Republicans ask Walker to restore ‘Patriot’ to Patriot Day


“In its final moments, the plane turned upside down as it passed over rural Western Pennsylvania. At 10:03 a.m., Flight 93 plowed into an empty field at a speed of 563 miles per hour. Upon impact, the 7,000 gallons of jet fuel on board the aircraft exploded, creating a ball of fire that rose higher than the trees.” – Flight 93 Memorial 

The Republican Party of Alaska has asked Gov. Bill Walker to restore the word ‘Patriot’ to the annual Patriot Day proclamation.

In a statement on Sunday night, party chairman Tuckerman Babcock wrote:

“September 11 is a day that is not just commemoration, but a day that proudly honors the patriotism and sacrifice of so many Americans during the heinous attacks on our nation by Islamic extremists.
“So many lives were lost, and our nation has been severely tested in the years that followed, as we have experienced other terroristic attacks.
“The Alaska Republican Party stands for the ideals of diversity and tolerance, 365 days a year.  September 11, Patriot Day, is about honoring those defending American and Alaskan lives from those of evil intent bent on destroying the freedoms we hold dear – and honoring those that died.  Patriot Day is a clarion call of support for our first responders, our troops, and our citizens standing in the gap today, and who stood in the gap then.”
“There is simply no reason to take the “Patriot” out of Patriot Day.  This is a mistake easily mended.”
Gov. Walker signed a proclamation on Sept. 7 designating Sept. 11, 2017 as “September 11 Commemoration Day,” rather than Patriot Day, as it is known elsewhere across the country.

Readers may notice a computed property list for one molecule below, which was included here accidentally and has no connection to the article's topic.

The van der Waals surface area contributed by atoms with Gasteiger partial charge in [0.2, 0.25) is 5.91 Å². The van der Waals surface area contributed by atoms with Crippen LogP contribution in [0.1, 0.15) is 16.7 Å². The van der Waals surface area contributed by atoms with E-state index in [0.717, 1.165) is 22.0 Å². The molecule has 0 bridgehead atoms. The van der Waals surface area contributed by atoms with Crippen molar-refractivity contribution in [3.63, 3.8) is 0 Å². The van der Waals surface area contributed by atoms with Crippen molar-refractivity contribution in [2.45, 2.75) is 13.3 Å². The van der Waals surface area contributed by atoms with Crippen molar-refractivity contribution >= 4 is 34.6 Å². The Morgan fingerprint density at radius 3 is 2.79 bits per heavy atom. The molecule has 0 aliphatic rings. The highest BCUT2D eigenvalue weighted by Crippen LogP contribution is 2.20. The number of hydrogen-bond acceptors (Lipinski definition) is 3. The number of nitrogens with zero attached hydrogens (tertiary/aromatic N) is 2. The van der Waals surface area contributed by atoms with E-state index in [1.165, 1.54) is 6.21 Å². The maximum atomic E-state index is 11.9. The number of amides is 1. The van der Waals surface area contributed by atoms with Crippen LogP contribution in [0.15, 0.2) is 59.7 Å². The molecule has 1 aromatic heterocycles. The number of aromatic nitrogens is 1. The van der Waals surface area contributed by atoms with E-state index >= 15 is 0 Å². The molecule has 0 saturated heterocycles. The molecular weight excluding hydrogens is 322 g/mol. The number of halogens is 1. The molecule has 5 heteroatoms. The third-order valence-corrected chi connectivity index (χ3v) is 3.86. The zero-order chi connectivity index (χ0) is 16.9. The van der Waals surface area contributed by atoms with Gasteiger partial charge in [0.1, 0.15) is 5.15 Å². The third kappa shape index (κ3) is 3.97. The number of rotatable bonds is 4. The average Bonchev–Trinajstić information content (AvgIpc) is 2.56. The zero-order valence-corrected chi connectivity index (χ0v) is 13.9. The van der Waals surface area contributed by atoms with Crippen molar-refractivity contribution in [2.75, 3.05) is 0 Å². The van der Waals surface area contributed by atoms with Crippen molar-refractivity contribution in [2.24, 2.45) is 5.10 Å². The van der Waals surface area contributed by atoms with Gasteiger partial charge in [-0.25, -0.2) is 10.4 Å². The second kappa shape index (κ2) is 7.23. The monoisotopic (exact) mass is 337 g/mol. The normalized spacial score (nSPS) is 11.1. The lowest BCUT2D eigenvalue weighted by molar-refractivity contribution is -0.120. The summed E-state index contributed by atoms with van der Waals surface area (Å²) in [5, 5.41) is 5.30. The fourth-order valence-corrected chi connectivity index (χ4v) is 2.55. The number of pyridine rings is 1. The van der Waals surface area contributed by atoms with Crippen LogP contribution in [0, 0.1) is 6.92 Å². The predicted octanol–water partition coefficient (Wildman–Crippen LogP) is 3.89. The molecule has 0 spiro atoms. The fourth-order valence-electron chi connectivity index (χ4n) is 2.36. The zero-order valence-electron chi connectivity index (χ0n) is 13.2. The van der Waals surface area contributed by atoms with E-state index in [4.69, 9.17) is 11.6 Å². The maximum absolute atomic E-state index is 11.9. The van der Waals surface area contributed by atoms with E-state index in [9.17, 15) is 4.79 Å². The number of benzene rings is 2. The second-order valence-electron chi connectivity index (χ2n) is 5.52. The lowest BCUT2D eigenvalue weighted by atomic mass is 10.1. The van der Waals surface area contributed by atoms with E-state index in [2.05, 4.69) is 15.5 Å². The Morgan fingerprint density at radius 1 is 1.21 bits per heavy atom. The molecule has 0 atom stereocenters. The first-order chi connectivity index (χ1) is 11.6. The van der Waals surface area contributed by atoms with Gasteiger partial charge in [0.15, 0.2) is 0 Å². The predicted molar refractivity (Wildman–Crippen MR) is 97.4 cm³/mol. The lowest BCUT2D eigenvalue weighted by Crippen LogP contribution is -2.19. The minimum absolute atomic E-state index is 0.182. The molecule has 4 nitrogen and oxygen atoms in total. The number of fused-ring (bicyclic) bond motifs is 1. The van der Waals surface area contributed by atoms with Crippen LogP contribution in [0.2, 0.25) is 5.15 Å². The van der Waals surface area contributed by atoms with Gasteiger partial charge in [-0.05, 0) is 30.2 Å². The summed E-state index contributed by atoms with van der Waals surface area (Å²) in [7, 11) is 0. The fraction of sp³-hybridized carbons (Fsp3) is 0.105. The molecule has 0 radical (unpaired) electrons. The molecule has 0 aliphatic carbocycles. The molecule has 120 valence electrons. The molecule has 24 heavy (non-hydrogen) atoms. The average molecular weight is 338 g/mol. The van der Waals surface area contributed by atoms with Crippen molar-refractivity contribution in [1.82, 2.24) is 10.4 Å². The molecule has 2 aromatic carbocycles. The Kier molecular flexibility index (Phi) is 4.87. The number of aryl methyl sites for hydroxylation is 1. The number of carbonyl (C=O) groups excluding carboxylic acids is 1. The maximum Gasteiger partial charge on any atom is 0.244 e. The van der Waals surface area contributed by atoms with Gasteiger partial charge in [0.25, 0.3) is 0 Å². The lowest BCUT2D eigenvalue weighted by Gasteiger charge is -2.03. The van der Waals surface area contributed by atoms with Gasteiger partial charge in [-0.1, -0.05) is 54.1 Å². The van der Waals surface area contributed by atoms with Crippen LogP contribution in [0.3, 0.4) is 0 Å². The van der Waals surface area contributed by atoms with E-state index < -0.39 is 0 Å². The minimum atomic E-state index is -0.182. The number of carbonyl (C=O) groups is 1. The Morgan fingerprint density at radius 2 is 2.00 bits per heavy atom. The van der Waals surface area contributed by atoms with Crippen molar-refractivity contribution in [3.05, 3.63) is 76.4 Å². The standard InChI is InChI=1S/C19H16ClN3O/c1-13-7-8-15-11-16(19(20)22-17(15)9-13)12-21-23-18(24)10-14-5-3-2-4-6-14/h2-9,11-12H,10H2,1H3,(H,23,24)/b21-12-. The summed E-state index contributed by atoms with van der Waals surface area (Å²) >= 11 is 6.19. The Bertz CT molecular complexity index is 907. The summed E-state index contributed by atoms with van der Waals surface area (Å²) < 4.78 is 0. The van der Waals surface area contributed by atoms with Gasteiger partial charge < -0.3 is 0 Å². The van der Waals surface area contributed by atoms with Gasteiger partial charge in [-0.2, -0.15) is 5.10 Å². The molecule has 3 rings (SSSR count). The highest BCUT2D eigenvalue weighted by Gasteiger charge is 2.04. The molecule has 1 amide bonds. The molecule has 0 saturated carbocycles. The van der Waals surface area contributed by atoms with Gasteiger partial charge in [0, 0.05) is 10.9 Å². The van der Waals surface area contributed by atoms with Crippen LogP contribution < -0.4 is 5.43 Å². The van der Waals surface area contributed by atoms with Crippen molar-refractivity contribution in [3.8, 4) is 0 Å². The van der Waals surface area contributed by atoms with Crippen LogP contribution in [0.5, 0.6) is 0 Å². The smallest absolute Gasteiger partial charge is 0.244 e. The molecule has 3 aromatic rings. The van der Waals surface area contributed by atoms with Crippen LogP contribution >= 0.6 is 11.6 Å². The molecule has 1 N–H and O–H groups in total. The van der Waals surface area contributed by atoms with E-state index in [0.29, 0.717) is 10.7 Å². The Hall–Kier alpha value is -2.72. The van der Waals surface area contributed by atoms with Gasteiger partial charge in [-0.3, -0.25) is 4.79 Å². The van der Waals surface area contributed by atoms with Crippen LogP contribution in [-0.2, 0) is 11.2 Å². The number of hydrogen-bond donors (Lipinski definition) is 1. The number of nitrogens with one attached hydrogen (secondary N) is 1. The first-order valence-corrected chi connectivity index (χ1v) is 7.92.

Huddled in the back of the plane, the passengers and crew of Flight 93 made a series of calls on their cell phones and the in-flight Airfones, informing family members and officials on the ground of the plane’s hijacking. When they learned the fate of the three other hijacked flights in New York City and Washington, D.C., the passengers realized that their plane was involved in a larger terrorist plot and would likely be used to carry out further attacks on U.S. soil. After a brief discussion, a vote was taken and the passengers decided to fight back against their hijackers, informing several people on the ground of their plans. One of the passengers, Thomas Burnett Jr., told his wife over the phone, “I know we’re all going to die. There’s three of us who are going to do something about it. I love you, honey.” Another passenger, Todd Beamer, was heard over an open line saying, “Are you guys ready? Let’s roll.” Sandy Bradshaw, a flight attendant, called her husband and explained that she had slipped into a galley and was filling pitchers with boiling water. Her last words to him were: “Everyone’s running to first class. I’ve got to go. Bye.” – History Channel